picture1Often we assume our patients know at least the basics about health – especially about things soooo seemingly basic…that we fear mentioning them would offend and make us look like someone trying to teach grandma anything!  But there are some instances where I’ve found I have simply assumed too much.

I think the issue of what I affectionately call ‘Vag Care’, is right up there as an example.

Soapy water?  Female deodorisers, daily panty liners, re-enacting bad movie scenes with soapy suds sex…what the???  It’s been my astonishing discovery that women of all ages, but especially a frightening majority of younger females (<30 yo), in this time of increasingly unreal ideas about sex and sexuality, feel inclined or pressured to adopt these practices in order to erase all trace of natural odour and healthy discharge. The abnormal has become normalised. 

Through this it becomes apparent that these women and many others who don’t necessarily prescribe to those ‘so-called female hygiene’ practices,  have almost no understanding of the vulnerable ecosystem that lies within and how to take good care of it. Could this loss of knowledge be a driver behind the increasing rates of both vaginitis (candidiasis, bacterial vaginosis) and treatment resistant presentations reported in the western world? I think it plays a very important part.

Now onto another assumption regarding this issue…

Often we also assume if we send our female patients with vaginitis off to the doctor the necessary investigations will be self-explanatory and universal.  Did you know that for a comprehensive work-up of any sort of vaginal itch, altered discharge etc, you need a high vaginal swab for culture (Candidiasis & Trichomonas), a swab for PCR testing (for Chlamydia, Bacterial Vaginosis) and a gram stain (for Bacterial Vaginosis) AND a thorough examination to rule out a non-infectious aetiology such as atrophic vaginitis? Additional tests that may be necessary include the whiff test (what a name I know!) for excessive amine levels and vaginal pH. Check out this great table here for a summary. How many of your patients are leaving with just a lower vaginal swab (and increasingly self-collected) for culture only and consequently evading diagnosis?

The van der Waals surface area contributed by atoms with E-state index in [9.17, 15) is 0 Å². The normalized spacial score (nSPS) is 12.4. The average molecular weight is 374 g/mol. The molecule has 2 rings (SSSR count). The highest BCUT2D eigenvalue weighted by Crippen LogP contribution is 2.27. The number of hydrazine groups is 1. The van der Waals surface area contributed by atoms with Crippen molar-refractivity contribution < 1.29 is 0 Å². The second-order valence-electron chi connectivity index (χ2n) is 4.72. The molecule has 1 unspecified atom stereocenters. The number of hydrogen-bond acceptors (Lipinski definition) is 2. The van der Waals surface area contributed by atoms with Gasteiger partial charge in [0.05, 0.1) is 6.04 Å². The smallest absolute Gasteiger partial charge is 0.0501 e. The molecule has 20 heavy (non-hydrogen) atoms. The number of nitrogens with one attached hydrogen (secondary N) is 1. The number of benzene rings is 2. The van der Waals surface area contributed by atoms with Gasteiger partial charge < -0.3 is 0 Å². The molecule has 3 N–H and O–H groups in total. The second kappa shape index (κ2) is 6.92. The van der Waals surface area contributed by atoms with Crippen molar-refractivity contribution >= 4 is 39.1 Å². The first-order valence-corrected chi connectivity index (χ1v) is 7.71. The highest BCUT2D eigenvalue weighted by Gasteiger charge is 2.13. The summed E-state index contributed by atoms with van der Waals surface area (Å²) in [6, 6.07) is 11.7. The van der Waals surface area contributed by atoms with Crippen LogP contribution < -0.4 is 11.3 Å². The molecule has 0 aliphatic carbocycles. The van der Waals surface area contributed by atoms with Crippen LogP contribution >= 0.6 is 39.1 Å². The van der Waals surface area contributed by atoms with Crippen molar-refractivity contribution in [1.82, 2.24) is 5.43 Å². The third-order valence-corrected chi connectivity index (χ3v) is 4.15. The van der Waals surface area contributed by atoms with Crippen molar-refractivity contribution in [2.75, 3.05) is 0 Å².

As you already know I am a stickler for the right testing and in the case of vaginal health – it’s imperative as many conditions are impossible to distinguish based on presentation alone.  BV is the major cause of vaginitis (40-50%), in addition to this, up to 80% of BV can be asymptomatic.  If these women are investigated with only a swab culture  – BV will be missed.

Vaginal sx and the health of the vaginal microbiome is one of the those scenarios where it’s imperative that we test our assumptions – all of them. And don’t get me started on the rise and rise of synthetic underwear..attractive, dare I say sexy(?), cotton undies for women need to be put on the endangered species list!! 

‘Taking care down there, is the latest installment in the Update in Under 30 series, in which Rachel summarises new evidence about how to support and maintain vaginal eubiosis, along the way explaining the dramatic rise in vaginal dysbiotic presentations such as Bacterial Vaginosis, Candidiasis and Trichomonas. Covering explicit issues such as, ‘to douche or not to douche’, as well as why, just like in the gut, we need to refocus on a seed and feed approach with less emphasis on the weeding and how.  This is a very practical take on recognising vaginal microflora disturbance and knowing how to make lasting sustainable change in women caught in an unhealthy cycle.